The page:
Subcutaneous Transmitter (A3048)

© 2023, Kevan Hashemi, Open Source Instruments Inc.


Analog Inputs
Battery Life


[08-APR-23] The Subcutaneous Transmitter (A3048) is an implantable telemetry sensor for mice that provides amplification and filtering of one biopotential input. The A3028 is our smallest implantable telemetry sensor. When equipped with a CR1025 battery it displaces only 0.70 ml and runs for 33 days at 128 SPS. The A3048 operates with our Subcutaneous Transmitter system. The A3048 replaces the A3028P and A3028S.

Figure: Subcutaneous Transmitter A3048S.

The A3048 amplifier can provide gain of ×100 for frequencies up to 160 Hz. The logic may be programmed to sample at 64, 128, 256, or 512 SPS. The low-pass filter may be configured for a corner frequency of 20 Hz, 40 Hz, 80 Hz, or 160 Hz. The input high-pass filter provides a corner frequency of 0.3 Hz, but may be removed to give gain all the way down to 0.0 Hz. All versions of the A3048 are equipped with 0.5-mm diameter red and blue leads, and a clear-coated loop antenna. The length of the leads, the battery loaded next to the circuit, the operating life, the termination of the leads, the sample rate, the gain of the amplifier, and the bandwidth of the amplifier all vary from one version to the next. The red lead is X+ and the blue lead is Xn−. The antenna is a 30-mm thin loop. The table below gives the specification of a particular transmitter version.

Volume of Transmitter Body0.89±0.1 ml
Mass of Transmitter Body1.8±0.1 g
Lead Dimensionsdiameter 0.5±0.1 mm, length 50±2 mm
Lead Terminationssteel coil, diameter 0.25 mm, length 1.0 mm
Maximum Dimensions21 mm × 13 mm × 3.7 mm
Minimum Operating Life42 days
Shelf Life5.5 years
Number of Inputs1
Input Impedance10 MΩ
Sample Rate256 SPS each channel
Sample Resolution16-bit
Input Dynamic Range27 mV
Input Bandwidth0.3-160 Hz
Input Noise≤8 μV rms
Total Harmonic Distortion<0.1%
Absolute Maximum Input Voltage±3 V
Table: Specifications of the A3048S2-AA-C50-D.

The A3048 circuit mounts beside the battery rather than on top of the battery, which reduces its total volume and distributes its mass more evenly, making it a more comfortable fit in smaller animals. At the same time, the greater surface area makes the device more vulnerable to corrosion. We recommend the A3048 for implantation for no more than one hundred days. For longer implantations, consider the A3049.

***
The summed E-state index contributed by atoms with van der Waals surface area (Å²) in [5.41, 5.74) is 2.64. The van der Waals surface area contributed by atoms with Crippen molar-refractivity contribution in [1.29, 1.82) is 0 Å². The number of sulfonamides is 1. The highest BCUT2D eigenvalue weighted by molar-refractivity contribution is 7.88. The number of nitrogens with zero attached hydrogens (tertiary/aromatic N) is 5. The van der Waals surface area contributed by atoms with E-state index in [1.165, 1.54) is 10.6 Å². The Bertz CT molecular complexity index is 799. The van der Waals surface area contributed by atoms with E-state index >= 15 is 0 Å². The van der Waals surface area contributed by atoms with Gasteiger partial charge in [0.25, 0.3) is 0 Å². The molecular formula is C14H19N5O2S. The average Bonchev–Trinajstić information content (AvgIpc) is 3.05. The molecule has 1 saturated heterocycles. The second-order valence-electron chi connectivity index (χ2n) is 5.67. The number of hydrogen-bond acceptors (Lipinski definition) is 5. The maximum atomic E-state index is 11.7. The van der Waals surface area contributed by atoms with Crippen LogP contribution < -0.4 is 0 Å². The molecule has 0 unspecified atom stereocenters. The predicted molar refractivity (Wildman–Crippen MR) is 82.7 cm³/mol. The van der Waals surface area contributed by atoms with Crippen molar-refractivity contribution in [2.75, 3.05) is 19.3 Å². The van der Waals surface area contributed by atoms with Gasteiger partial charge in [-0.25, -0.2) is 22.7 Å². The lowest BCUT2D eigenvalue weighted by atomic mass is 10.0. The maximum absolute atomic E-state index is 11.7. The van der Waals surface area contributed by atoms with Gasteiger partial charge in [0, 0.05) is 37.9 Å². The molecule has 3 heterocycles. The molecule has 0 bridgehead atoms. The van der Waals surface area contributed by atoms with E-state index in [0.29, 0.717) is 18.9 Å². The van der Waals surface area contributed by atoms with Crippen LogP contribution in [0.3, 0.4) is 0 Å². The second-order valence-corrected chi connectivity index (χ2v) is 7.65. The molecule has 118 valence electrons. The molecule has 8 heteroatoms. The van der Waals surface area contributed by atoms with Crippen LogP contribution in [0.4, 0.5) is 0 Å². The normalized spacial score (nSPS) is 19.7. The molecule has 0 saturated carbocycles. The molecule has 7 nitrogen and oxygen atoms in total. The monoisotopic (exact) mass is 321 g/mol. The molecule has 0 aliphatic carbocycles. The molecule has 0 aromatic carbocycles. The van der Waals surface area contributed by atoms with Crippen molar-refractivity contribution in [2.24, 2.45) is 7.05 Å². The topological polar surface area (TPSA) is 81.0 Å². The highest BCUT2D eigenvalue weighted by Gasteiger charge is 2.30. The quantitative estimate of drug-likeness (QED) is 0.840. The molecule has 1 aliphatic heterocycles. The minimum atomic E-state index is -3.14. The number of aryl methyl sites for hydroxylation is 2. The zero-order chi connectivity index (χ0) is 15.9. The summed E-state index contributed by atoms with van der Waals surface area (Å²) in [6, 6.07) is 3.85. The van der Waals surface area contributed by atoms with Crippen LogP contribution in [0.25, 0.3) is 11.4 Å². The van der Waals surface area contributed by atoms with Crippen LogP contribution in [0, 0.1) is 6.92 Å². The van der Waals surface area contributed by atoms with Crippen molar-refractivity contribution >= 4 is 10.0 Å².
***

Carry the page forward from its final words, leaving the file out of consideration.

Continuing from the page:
[05-JUL-23] The Subcutaneous Transmitter (A3048) can be equipped with a three, leads up to 130 mm, and a range of bandwidths, gains, and sample rates. You specify which transmitter you want with a full SCT part number. The part number begins with A2048 and is followed by the primary version letter that tells us the battery we load on the circuit. Following the letter we have one or two more numbers and letters that specify the sample rate of the inputs. We use the numbers 1-5 to indicate 128, 256, 512, 1014, and 2048 SPS respectively. We use the letter "Z" to indicate that the low end of the frequency response reaches all the way down to 0.0 Hz. After a dash we have a number and letter to specify the length and type of the leads. After a second dash we have letters specifying the electrodes, and after a final dash we have a letter specifying the antenna.

Figure: A2048 Part Numbering Scheme. Click on the large boxes to jump to tables listing letter codes and options.

The following versions are defined already, but we are happy to define new ones to suit your needs.

Version Input Battery Capacity
Life (dy)
Life (yr)
A3048P1 0.2-20 Hz, 64 SPS, 27 mV 1250 (CR1025) 0.70 19 × 11 × 3.7 1.5 49 3.4
A3048P1 0.2-40 Hz, 128 SPS, 27 mV 1250 (CR1025) 0.70 19 × 11 × 3.7 1.5 38 3.4
A3048P2 0.2-80 Hz, 256 SPS, 27 mV 1250 (CR1025) 0.70 19 × 11 × 3.7 1.5 27 3.4
A3048S0 0.2-20 Hz, 64 SPS, 27 mV 2000 (CR1225) 0.89 21 × 13 × 3.7 1.8 79 5.5
A3048S1 0.2-40 Hz, 128 SPS, 27 mV 2000 (CR1225) 0.89 21 × 13 × 3.7 1.8 61 5.5
A3048S2 0.2-80 Hz, 256 SPS, 27 mV 2000 (CR1225) 0.89 21 × 13 × 3.7 1.8 42 5.5
Table: Versions of the A3048 Subcutaneous Transmitter. For each analog input we specify the bandwidth, sample rate, and input dynamic range in millivolts. Minimum operating life at 37°C in days. Shelf life for calculating fraction of battery capacity lost while on the shelf at 25°C.

For input we specify the bandwidth, sample rate, input dynamic range, and channel number offset. In terms of ADC counts, the dynamic range is always 0-65535, as produced by a sixteen-bit ADC. The zero-value of an input is the sample we obtain when we short the two inputs together. The zero value depends upon the battery voltage, VBAT, according to Z = 1.8 V × 65535 ÷ VBAT. The dynamic range is the battery voltage divided by the gain of the amplifier. When we specify dynamic range, we assume VBAT = 2.7 V, which is true for most of the life of a lithium primary call. When the amplifier gain is 100, the dynamic range is 27 mV.

The shelf life of a transmitter is how long it takes to exhaust the battery permanently when we leave it inactive on the shelf. See below for details of current consumption and how to calculate battery life of new versions of the A3048. By default, we set the top of the frequency range at one third the sample rate. The A3048's low-pass filter provides 20 dB of attenuation at one half the sample rate. Frequencies above one half the sample rate will be distorted by sampling, and so compromise the fidelity of the recording. Because the EEG signal contains less and less power as frequency increases, this attenuation is sufficient to ensure that distortion is insignificant.